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Facts of the Matter

A weekly letter of encouragement and challenge to business and professional men and women

Archive for December, 2012

Wednesday, December 26, 2012

THE LOST ART OF LISTENING AND RESPONDING AS IT RELATES TO DISCIPLESHIP (4 of 4)

Review:  Discipleship and the art of listening go hand in hand.  We listen with empathy and restraint.  In last weeks Facts we made the point that we respond with gentleness.  We also respond with:

2) Wisdom:

 Proverbs 15:28 reminds us that the heart of the righteous weighs (Literally: groans, ponders, muses) its answers Lets determine to respond to a persons heart with wise, measured truth, spoken in love.  (See Ecc. 5:2; 1 Cor. 16:14)

 Imagine the rarity of a person who actually speaks in a knowledgeable fashion: Lips that speak knowledge are a rare jewel (Pro. 20:15a).  Lets choose to be that person!

 As Gods priests (I Pet. 2:9) lets take seriously this mandate:  The lips of a priest ought to preserve knowledge, and from his mouth men should seek instruction–because he is the messenger of the Lord Almighty  (Mal. 2:7).

3) Building up:

    NourishmentThe lips of the righteous nourish many (Pro. 10:21a).

  Healing: The tongue that brings healing is a tree of life, but a deceitful tongue crushes the spirit (Pro. 15:4).

  Growth: Speaking the truth in love, we will in all things grow up into him who is the Head, that is, Christ (Eph. 4:15b).

Through prayer, timing, and the leading of the Spirit, our approach may include one or more of the following:

   Encouraging (entreating) and building (strengthen) each other up (1 Thess. 5:11).

  Teaching and admonishingTeach and admonish (caution, gently reprove, warn) one another with all wisdom (Col 3:16a).

  Reproving (convince of error, refute, confute) (Col. 3:16)

  Rebuking (strongly admonish with urgency and authority) (Col. 3:16)

  Exhorting (to invite, beseech, entreat) (2 Tim. 4:2).

This week, may you experience His grace, peace, and protection.

R. Dwight Hill

Wednesday, December 19, 2012

THE LOST ART OF LISTENING AND RESPONDING AS IT RELATES TO DISCIPLESHIP (3 of 4)

Review: Discipleship and the art of listening go hand in hand.  In our two previous Facts we have made the points that listening involves empathy and restraint. Once we have listened with empathy and restraint, we respond with gentleness, wisdom, and building up:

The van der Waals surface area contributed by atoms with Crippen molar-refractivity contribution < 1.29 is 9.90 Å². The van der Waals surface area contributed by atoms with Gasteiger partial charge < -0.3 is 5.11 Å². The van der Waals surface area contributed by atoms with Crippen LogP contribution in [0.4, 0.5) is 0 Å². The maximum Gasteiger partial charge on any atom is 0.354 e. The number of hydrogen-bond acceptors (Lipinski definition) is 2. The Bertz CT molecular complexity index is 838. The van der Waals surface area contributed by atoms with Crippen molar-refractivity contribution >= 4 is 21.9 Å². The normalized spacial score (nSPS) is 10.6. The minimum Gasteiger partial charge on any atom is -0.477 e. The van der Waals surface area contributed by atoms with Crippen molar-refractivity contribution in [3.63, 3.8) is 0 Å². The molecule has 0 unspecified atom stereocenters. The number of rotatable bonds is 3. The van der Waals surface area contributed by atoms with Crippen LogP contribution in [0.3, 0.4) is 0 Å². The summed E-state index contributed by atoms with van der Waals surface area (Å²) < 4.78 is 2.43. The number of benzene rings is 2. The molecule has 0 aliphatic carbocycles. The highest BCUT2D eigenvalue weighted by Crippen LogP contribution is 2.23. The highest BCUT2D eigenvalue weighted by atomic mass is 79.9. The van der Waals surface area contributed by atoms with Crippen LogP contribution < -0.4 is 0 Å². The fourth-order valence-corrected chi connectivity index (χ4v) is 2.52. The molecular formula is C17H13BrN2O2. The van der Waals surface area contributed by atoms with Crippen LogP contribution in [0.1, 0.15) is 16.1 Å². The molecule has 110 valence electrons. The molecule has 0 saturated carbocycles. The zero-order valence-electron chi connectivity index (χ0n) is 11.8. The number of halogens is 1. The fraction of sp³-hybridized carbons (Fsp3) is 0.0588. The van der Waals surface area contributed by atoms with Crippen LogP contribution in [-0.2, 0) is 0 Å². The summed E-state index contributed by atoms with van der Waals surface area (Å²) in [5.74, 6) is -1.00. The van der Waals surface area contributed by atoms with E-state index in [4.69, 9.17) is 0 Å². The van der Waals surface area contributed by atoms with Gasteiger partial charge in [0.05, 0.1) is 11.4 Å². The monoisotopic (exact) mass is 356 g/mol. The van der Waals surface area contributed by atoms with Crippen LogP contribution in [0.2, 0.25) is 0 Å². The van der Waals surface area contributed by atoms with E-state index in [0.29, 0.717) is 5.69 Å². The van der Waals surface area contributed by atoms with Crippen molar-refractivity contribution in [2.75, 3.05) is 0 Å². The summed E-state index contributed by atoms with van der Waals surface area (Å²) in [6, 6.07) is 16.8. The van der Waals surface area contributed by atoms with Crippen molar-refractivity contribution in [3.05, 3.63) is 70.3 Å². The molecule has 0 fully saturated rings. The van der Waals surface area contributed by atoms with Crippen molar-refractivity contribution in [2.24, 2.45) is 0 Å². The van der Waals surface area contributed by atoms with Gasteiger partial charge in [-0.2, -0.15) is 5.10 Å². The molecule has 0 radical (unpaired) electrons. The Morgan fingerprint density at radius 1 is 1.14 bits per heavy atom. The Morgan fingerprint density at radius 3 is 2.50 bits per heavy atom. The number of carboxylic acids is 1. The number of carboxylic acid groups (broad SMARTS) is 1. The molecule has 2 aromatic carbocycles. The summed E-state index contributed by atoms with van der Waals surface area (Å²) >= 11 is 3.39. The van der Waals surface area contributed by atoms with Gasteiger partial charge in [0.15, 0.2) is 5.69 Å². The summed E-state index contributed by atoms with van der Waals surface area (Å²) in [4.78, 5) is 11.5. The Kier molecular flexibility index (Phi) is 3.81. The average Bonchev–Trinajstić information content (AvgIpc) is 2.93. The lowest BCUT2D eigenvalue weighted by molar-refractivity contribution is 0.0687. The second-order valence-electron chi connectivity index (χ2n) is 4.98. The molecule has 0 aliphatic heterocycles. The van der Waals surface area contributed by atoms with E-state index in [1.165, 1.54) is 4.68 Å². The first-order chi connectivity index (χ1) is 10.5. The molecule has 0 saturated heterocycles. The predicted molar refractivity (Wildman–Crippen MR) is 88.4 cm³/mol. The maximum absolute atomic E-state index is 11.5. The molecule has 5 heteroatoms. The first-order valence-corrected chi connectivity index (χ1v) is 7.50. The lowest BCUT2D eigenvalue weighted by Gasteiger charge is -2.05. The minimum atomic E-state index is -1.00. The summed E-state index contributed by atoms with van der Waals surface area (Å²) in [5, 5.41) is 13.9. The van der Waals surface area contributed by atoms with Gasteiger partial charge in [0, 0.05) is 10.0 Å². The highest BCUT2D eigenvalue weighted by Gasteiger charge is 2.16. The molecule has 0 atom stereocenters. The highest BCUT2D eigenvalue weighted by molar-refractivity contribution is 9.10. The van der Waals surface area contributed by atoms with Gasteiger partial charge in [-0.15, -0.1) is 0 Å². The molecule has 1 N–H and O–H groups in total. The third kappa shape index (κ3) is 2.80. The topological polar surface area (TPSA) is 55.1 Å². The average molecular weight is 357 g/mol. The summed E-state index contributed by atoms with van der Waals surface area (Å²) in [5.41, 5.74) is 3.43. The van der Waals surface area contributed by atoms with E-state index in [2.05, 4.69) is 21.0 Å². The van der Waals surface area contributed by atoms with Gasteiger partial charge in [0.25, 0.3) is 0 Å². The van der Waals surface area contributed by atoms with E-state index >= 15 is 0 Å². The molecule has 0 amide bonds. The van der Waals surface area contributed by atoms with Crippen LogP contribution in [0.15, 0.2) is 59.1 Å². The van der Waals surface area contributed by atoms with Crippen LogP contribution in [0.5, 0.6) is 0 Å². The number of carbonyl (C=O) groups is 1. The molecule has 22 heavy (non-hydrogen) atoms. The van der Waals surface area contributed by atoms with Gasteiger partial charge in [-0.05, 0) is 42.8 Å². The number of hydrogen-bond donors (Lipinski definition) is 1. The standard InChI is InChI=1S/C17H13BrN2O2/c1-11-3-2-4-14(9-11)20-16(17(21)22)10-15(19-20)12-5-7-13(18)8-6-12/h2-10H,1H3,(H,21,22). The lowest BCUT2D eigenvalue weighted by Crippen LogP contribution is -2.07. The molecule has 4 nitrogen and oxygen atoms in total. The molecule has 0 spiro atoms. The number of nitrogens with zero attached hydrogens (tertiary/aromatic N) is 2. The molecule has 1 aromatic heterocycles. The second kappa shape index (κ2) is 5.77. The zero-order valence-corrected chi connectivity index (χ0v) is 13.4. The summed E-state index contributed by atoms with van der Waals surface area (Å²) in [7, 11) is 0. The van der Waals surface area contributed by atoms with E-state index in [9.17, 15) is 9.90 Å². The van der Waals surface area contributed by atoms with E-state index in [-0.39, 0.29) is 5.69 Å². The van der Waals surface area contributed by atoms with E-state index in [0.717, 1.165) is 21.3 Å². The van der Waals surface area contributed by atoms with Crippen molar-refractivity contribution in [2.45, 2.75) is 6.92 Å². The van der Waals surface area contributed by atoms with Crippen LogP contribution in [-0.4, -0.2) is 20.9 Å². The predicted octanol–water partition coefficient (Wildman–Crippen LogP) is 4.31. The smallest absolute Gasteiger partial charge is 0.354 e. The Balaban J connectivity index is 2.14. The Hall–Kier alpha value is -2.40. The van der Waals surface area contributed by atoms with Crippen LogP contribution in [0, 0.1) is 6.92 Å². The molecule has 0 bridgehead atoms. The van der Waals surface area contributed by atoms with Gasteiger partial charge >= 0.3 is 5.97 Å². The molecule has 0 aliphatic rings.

1)  Gentleness is not only a fruit of Spirit (Gal. 5:22, 23), but a characteristic  of  both the Father and the Son. Imagine God stooping down to make me great (2 Sam. 22:36). The Hebrew word here for stooping down can be translated gentleness.  (See Prov. 18:35; Isa. 57:15)  Paul speaks of the meekness and gentleness of Christ (2 Cor. 10:1), while Christ spoke of himself as being gentle and humble in heart (Matt. 11:29).

Gentleness is a powerful means of influencing those whom we seek to disciple:

 It turns away anger: A gentle answer turns away wrath, but a harsh word stirs up anger (Prov. 15:1).

 It is a powerful persuasive tool: Through patience a ruler can be persuaded, and a gentle tongue can break a bone (Prov. 25:15).

 It is the way wise people generate a teachable attitude in others:  The quiet words of the wise are more to be heeded than the shouts of a ruler of fools (Ecc. 9:17).

 It is the way God intends for us to restore a fallen brother: Brothers, if someone is caught in a sin, you who are spiritual should restore him gently. But watch yourself, or you also may be tempted (Gal. 6:1).

 It represented the tone of Pauls discipling and teaching ministry:We were gentle among you, like a mother caring for her little childrenAnd the Lord's servant must not quarrel; instead, he must be kind to everyone, able to teach, not resentful. Those who oppose him he must gently instruct, in the hope that God will grant them repentance leading them to a knowledge of the truth  (1 Thess. 2:7b; 2 Tim. 2:24, 25).

This week, may you experience His grace, peace, and protection.

R. Dwight Hill

Wednesday, December 12, 2012

THE LOST ART OF LISTENING AND RESPONDING AS IT RELATES TO DISCIPLESHIP (2 of 4)

Review: In last weeks Facts we made the point that Discipleship and the art of listening go hand in hand. In the discipling process it is difficult to significantly influence people you do not understand, and you cannot understand those whom you do not truly listen to.  In this series of Facts I will  continue to present two principles of listening (Empathy and Restraint), and three principles of responding to what you have heard as a result of listening (Gentleness, Wisdom, and Building up).  Listening has two components:  Empathy and Restraint. Lets continue our discussion of empathy: